Deep and Wide
This impressively spot-on tribute act from Indiana comes awfully close to recreating the glory days of theatrical Danish shock-rocker (and purported Satan worshipper) King Diamond. Their punishing setlist includes material from throughout his solo career (intentionally omitting anything from his days fronting Mercyful Fate), but seems to focus mainly on his 1990 LP The Eye. For some strange reason, while this band of diehard fans has built their own scaled down versions of Diamond’s famous Alice Cooper-esque stage props, they choose to perform without the ghoulish face paint for which he the singer is known worldwide. (This may be for legal reasons, as the ultra-underground group claims to have recently received a “cease and desist” letter from Diamond’s lawyer demanding they stop performing his music in public.) Their manager tells me this may be the band’s final cross-country tour, so if you’ve never seen them before, now may be your last chance. This is the first show held in several years at this tiny, alcohol-free DIY venue just off Hwy 21, behind an auto-repair facility. It is now under new management who plans on hosting touring metal bands at least once a month. $10 cover for ALL-AGES.Tues., 10 pm, The Metal Hut, Pt. Wentworth.
Fresh off an appearance at the celebrated South by Southwest music showcase in Austin, Tx., this underground rap act from Ga. (named 2007's Best Hip-Hop Artists in Athens by Flagpole Magazine) offers up edgy, unpredictable beats and grooves based around vintage vinyl breaks and samples at this club's weekly alternative hip-hop showcase. There's a manic energy to their rhymes and delivery that smacks of early punk, and the fact that they name-check The Kentucky Headhunters in a positive way says more for their background and ethos than anything from my pen. Plus, their producer bragged to me in an e-mail that they "kick hipsters in the kneecaps." That shit's hilarious. Listen & Learn: www.myspace.com/deafjudges. Tues., 11 pm, The Jinx.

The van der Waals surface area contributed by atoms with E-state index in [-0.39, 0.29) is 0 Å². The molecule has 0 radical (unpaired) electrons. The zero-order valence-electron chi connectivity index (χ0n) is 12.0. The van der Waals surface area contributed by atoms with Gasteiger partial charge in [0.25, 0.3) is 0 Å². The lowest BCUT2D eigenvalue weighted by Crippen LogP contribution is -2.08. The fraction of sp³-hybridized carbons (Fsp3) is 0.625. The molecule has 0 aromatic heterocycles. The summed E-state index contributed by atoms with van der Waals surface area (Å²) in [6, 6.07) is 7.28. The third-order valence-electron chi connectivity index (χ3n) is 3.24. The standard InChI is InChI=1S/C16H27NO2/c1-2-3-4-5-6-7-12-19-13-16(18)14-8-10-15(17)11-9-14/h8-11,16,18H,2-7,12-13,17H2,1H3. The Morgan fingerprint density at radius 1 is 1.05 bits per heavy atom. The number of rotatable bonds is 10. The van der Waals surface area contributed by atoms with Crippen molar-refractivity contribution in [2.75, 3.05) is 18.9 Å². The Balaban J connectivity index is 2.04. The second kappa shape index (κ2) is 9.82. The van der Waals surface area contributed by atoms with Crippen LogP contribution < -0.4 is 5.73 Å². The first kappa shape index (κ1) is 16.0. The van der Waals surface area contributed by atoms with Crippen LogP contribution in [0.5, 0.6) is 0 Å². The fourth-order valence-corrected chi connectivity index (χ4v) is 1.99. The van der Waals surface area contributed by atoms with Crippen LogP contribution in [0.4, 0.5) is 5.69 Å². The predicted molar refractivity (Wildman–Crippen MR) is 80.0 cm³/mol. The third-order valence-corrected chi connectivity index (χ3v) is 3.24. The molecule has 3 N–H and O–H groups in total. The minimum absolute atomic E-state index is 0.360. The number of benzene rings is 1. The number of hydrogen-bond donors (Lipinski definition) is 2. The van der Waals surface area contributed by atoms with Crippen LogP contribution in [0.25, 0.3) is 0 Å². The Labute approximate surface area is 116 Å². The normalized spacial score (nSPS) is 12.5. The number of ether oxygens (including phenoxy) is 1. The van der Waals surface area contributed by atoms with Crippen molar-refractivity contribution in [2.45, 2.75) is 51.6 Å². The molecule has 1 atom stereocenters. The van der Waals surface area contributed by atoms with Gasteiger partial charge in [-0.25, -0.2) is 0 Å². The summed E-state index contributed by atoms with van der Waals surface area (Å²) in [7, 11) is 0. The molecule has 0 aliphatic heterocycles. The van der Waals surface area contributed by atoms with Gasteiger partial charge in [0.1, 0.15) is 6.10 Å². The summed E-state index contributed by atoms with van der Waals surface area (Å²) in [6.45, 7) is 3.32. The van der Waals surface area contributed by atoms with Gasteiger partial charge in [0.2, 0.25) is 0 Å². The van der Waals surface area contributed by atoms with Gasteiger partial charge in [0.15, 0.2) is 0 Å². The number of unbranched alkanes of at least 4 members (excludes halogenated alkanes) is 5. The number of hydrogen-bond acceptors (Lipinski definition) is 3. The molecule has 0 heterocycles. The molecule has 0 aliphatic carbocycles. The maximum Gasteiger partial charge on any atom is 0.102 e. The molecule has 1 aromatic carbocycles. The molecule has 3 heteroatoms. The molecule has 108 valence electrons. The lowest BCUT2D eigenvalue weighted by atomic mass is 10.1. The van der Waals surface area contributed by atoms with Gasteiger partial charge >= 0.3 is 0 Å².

Most folks know The String Cheese Incident as a highly respected jam-band that incorporates fiddle, Rhodes piano and mandolin (among other instruments) into their funky, multi-culti improvisatory workouts. They're taking a break from the road to promote a new Hi-Def concert DVD, but their drummer and percussionist are touring as a live, breakbeat duo.
Taking their cues from such studio and stage pioneers of world-beat, avant-jazz, electronica and dub as Bill Laswell, Weather Report, Bill Frisell (and even newer notables like Propellerheads) they’re generating baddass, beat-heavy trances filled with nods to trip-hop, house and D’n’B. Even cooler: nothing is pre-recorded or pre-looped. Everything is created live and spontaneously on real acoustic drums, percussion, sampler, bass, guitar, keyboards and computer, guaranteeing a totally unique show in each town. This is an unexpected and notable booking for this venue, and it deserves the attention of the local techno and dance crowds as well as psychedelic and jazz-fusion fans. $15 cover. Listen & Learn: www.myspace.com/eotomusic. Sun., 10 pm, Tantra Lounge.
This "Afro-politan Fusion" band of Harvard grads founded Take Back the Mic, a movement geared toward challenging today's youth to speak for themselves and reject negative stereotypes and personification. After only a few years, their music has made an impact in over 50 countries worldwide, and they recently signed a management deal with The Eurythmics' Dave Stewart that bodes well for future success. Their captivating mix of hip-hop, funk, reggae and highlife is used to spread a positive and uplifting message, and their fresh, dance-oriented spin is the spoonful of sugar that makes the social medicine go down easy. Listen & Learn: www.soulfege.com. Fri., 7 pm, AASU's ArmstrongFest.
Strange Design (a Tribute to Phish)
This S.C.-based tribute to Phish is geared toward celebrating specific shows by that legendary prog-rock/jam-band. They literally replicate the concerts song for song, using bootlegs and the original setlists as their guides, and they allow "phans" to vote online for which shows they'd like the band to tackle. Strange Design also attempts to recreate the lighting and staging of those original Phish gigs as well, but puts their own spin on the more freeform and exploratory moments in each show. This is billed as starting after the Bruce Hornsby and Ricky Skaggs show at the Savannah Music Fest, and is only open to those 21+ with proper ID. Listen & Learn: www.myspace.com/thestrangedesign. Fri., 11 pm, Locos (Downtown).